As someone who has had children, I understand what it means to carry a child. But I also know that a clump of cells is a lifeform but not a person. It’s certainly not a baby. If you abort that lifeform, yes, you are stopping it from continuing its growth but is that murder? That’s a hard question to answer as a society.

      So it might appear that the belief that abortion is murder is based on personal and/or religious belief. Neither fits with making law.

      Something else to ponder. Without doubt, there are absolutely millions and millions more religious people in the U.S. than there are atheists or agnostics. So if you think that religion can/should prevent women from getting abortions, how do we explain how there are millions and millions of abortions every year? It would seem that there may be some who say, “Abortion for me but not for thee.”

  3. Dear Anthony:

    Maggie Corrigan speaks for me.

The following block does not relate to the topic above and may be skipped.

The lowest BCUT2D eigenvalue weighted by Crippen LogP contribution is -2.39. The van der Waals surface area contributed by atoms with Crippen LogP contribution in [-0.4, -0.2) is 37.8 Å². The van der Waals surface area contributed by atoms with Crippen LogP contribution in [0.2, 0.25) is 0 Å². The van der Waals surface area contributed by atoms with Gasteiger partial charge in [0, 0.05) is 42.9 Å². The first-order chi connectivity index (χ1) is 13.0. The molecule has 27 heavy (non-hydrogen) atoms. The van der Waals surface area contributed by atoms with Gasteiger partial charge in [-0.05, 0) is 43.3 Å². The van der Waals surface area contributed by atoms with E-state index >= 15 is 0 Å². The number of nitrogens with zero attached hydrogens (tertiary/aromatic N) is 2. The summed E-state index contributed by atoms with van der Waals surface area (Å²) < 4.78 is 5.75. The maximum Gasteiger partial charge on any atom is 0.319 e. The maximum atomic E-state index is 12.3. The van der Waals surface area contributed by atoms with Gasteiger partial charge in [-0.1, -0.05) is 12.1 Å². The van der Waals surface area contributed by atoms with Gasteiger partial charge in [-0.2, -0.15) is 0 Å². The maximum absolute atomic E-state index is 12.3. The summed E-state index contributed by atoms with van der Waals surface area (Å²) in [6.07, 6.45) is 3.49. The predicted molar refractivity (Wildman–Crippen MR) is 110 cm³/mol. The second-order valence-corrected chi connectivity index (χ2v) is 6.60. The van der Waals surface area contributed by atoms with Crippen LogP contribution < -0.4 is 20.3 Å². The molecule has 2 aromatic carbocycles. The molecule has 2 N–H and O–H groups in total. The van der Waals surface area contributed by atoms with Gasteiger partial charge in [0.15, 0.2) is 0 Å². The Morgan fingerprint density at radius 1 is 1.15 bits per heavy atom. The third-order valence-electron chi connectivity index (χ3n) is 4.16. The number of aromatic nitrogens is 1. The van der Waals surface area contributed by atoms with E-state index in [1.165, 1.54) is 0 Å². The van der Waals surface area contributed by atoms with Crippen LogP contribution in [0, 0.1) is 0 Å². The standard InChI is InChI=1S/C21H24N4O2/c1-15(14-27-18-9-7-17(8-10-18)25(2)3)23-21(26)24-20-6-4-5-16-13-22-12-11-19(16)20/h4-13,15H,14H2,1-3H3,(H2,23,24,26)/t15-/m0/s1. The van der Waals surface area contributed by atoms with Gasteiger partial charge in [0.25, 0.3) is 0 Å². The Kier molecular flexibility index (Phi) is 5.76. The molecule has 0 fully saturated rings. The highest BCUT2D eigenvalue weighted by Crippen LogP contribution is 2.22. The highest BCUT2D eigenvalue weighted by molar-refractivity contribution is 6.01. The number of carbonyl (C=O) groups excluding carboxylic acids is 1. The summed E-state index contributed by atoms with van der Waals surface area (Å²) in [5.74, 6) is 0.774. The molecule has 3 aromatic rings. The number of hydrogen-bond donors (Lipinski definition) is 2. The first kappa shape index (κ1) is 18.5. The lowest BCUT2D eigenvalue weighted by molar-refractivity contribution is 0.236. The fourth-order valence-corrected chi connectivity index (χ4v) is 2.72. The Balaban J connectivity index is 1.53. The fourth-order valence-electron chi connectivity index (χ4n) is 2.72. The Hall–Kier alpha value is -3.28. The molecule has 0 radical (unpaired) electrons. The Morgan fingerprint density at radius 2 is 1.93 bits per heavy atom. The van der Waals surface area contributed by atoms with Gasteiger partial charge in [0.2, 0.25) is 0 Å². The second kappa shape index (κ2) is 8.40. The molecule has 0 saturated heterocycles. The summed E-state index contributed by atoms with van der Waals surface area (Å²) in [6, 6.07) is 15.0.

Dear Phil Lofurno:

    Women, and not you, will tell us what the debate should be about.

  4. If we are going to have a respectful conversation about Roe v. Wade, would you please read the op ed which the Seattle Times reprinted on July 4th? The title is: “After Roe, architect of Texas abortion law sets sights on gay marriage and more.”

    To paraphrase, the “architect” of the Texas abortion law persuaded the majority of the Supreme Court majority that IF pregnant American women, same sex couples, and LGBQ people are to enjoy real and lasting civil rights (no matter what state they reside in) THEN Congress must:

    a) Stop using court precedents to extend rights which aren’t explicitly named in the Constitution; and instead
    B) Pass amendments to the US Constitution which explicitly confer those rights.

    My questions are: “Why?” “Is that really true?” and “Does it follow that the rights of corporations (which also depend heavily on legal precedent) must ALSO be enshrined in the Constitution in order to be deemed real and lasting?”

    I’m under the impression that passing an amendment to the Constitution is really difficult — but attacking the legal precedents which extend rights to people (or corporations) who didn’t have those rights when the Constitution was first written…. is comparatively easy.